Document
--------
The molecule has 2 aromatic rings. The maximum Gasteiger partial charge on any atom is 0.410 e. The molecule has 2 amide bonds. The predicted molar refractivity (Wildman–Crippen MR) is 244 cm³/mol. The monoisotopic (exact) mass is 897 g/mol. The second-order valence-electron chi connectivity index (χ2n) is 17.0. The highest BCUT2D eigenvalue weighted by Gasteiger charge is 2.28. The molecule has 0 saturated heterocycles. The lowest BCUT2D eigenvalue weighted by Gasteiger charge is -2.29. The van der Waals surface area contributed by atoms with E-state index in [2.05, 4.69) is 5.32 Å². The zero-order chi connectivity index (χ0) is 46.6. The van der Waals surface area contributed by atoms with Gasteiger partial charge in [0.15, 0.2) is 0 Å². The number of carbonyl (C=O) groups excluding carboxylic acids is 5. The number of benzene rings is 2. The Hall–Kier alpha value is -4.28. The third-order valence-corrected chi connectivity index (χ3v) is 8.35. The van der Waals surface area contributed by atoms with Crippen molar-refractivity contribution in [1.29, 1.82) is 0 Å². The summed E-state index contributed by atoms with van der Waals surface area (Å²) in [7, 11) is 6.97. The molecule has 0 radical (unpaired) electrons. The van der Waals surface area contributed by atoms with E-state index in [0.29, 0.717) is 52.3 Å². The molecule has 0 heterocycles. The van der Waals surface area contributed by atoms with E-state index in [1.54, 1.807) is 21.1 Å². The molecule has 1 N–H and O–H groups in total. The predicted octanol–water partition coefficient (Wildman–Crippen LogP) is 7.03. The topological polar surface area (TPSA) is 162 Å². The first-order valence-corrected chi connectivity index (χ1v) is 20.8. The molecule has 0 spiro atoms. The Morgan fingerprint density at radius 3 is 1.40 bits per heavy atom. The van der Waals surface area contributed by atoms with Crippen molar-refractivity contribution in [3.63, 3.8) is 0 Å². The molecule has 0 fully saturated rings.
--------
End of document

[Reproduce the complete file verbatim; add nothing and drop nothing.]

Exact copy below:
The molecule has 2 aromatic rings. The maximum Gasteiger partial charge on any atom is 0.410 e. The molecule has 2 amide bonds. The predicted molar refractivity (Wildman–Crippen MR) is 244 cm³/mol. The monoisotopic (exact) mass is 897 g/mol. The second-order valence-electron chi connectivity index (χ2n) is 17.0. The highest BCUT2D eigenvalue weighted by Gasteiger charge is 2.28. The molecule has 0 saturated heterocycles. The lowest BCUT2D eigenvalue weighted by Gasteiger charge is -2.29. The van der Waals surface area contributed by atoms with E-state index in [2.05, 4.69) is 5.32 Å². The zero-order chi connectivity index (χ0) is 46.6. The van der Waals surface area contributed by atoms with Gasteiger partial charge in [0.15, 0.2) is 0 Å². The number of carbonyl (C=O) groups excluding carboxylic acids is 5. The number of benzene rings is 2. The Hall–Kier alpha value is -4.28. The third-order valence-corrected chi connectivity index (χ3v) is 8.35. The van der Waals surface area contributed by atoms with Crippen molar-refractivity contribution in [1.29, 1.82) is 0 Å². The summed E-state index contributed by atoms with van der Waals surface area (Å²) in [7, 11) is 6.97. The molecule has 0 radical (unpaired) electrons. The van der Waals surface area contributed by atoms with E-state index in [0.29, 0.717) is 52.3 Å². The molecule has 0 heterocycles. The van der Waals surface area contributed by atoms with E-state index in [1.54, 1.807) is 21.1 Å². The molecule has 1 N–H and O–H groups in total. The predicted octanol–water partition coefficient (Wildman–Crippen LogP) is 7.03. The topological polar surface area (TPSA) is 162 Å². The first-order valence-corrected chi connectivity index (χ1v) is 20.8. The molecule has 0 spiro atoms. The Morgan fingerprint density at radius 3 is 1.40 bits per heavy atom. The van der Waals surface area contributed by atoms with Crippen molar-refractivity contribution in [3.63, 3.8) is 0 Å². The molecule has 0 fully saturated rings.